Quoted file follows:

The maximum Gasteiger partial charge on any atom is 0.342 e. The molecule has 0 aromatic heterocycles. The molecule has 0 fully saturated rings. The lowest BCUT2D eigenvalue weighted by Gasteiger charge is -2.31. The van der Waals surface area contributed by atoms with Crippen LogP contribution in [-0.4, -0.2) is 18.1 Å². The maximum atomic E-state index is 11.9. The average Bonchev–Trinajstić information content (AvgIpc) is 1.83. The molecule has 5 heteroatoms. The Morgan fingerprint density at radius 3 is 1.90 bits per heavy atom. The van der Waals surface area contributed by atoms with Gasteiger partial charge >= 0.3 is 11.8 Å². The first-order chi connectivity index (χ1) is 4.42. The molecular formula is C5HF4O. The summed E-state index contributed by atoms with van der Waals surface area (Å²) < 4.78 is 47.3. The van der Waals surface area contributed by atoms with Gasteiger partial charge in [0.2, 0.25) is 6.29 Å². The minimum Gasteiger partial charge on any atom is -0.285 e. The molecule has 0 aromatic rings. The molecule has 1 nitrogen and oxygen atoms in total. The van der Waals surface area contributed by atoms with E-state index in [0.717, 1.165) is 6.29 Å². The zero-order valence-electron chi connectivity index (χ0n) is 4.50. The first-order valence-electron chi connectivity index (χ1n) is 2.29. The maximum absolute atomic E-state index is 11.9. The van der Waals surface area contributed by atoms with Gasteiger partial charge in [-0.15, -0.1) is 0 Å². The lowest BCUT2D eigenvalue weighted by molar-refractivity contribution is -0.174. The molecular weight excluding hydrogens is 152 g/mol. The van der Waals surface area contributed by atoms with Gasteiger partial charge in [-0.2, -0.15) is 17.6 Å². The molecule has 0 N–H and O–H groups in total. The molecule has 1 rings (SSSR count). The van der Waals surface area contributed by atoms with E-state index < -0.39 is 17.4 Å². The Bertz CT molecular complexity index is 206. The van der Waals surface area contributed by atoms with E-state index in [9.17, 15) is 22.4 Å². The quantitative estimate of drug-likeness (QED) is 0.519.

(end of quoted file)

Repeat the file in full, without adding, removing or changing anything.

The maximum Gasteiger partial charge on any atom is 0.342 e. The molecule has 0 aromatic heterocycles. The molecule has 0 fully saturated rings. The lowest BCUT2D eigenvalue weighted by Gasteiger charge is -2.31. The van der Waals surface area contributed by atoms with Crippen LogP contribution in [-0.4, -0.2) is 18.1 Å². The maximum atomic E-state index is 11.9. The average Bonchev–Trinajstić information content (AvgIpc) is 1.83. The molecule has 5 heteroatoms. The Morgan fingerprint density at radius 3 is 1.90 bits per heavy atom. The van der Waals surface area contributed by atoms with Gasteiger partial charge >= 0.3 is 11.8 Å². The first-order chi connectivity index (χ1) is 4.42. The molecular formula is C5HF4O. The summed E-state index contributed by atoms with van der Waals surface area (Å²) < 4.78 is 47.3. The van der Waals surface area contributed by atoms with Gasteiger partial charge in [0.2, 0.25) is 6.29 Å². The minimum Gasteiger partial charge on any atom is -0.285 e. The molecule has 0 aromatic rings. The molecule has 1 nitrogen and oxygen atoms in total. The van der Waals surface area contributed by atoms with E-state index in [0.717, 1.165) is 6.29 Å². The zero-order valence-electron chi connectivity index (χ0n) is 4.50. The first-order valence-electron chi connectivity index (χ1n) is 2.29. The maximum absolute atomic E-state index is 11.9. The van der Waals surface area contributed by atoms with Gasteiger partial charge in [-0.15, -0.1) is 0 Å². The lowest BCUT2D eigenvalue weighted by molar-refractivity contribution is -0.174. The molecular weight excluding hydrogens is 152 g/mol. The van der Waals surface area contributed by atoms with Gasteiger partial charge in [-0.2, -0.15) is 17.6 Å². The molecule has 0 N–H and O–H groups in total. The molecule has 1 rings (SSSR count). The van der Waals surface area contributed by atoms with E-state index < -0.39 is 17.4 Å². The Bertz CT molecular complexity index is 206. The van der Waals surface area contributed by atoms with E-state index in [9.17, 15) is 22.4 Å². The quantitative estimate of drug-likeness (QED) is 0.519.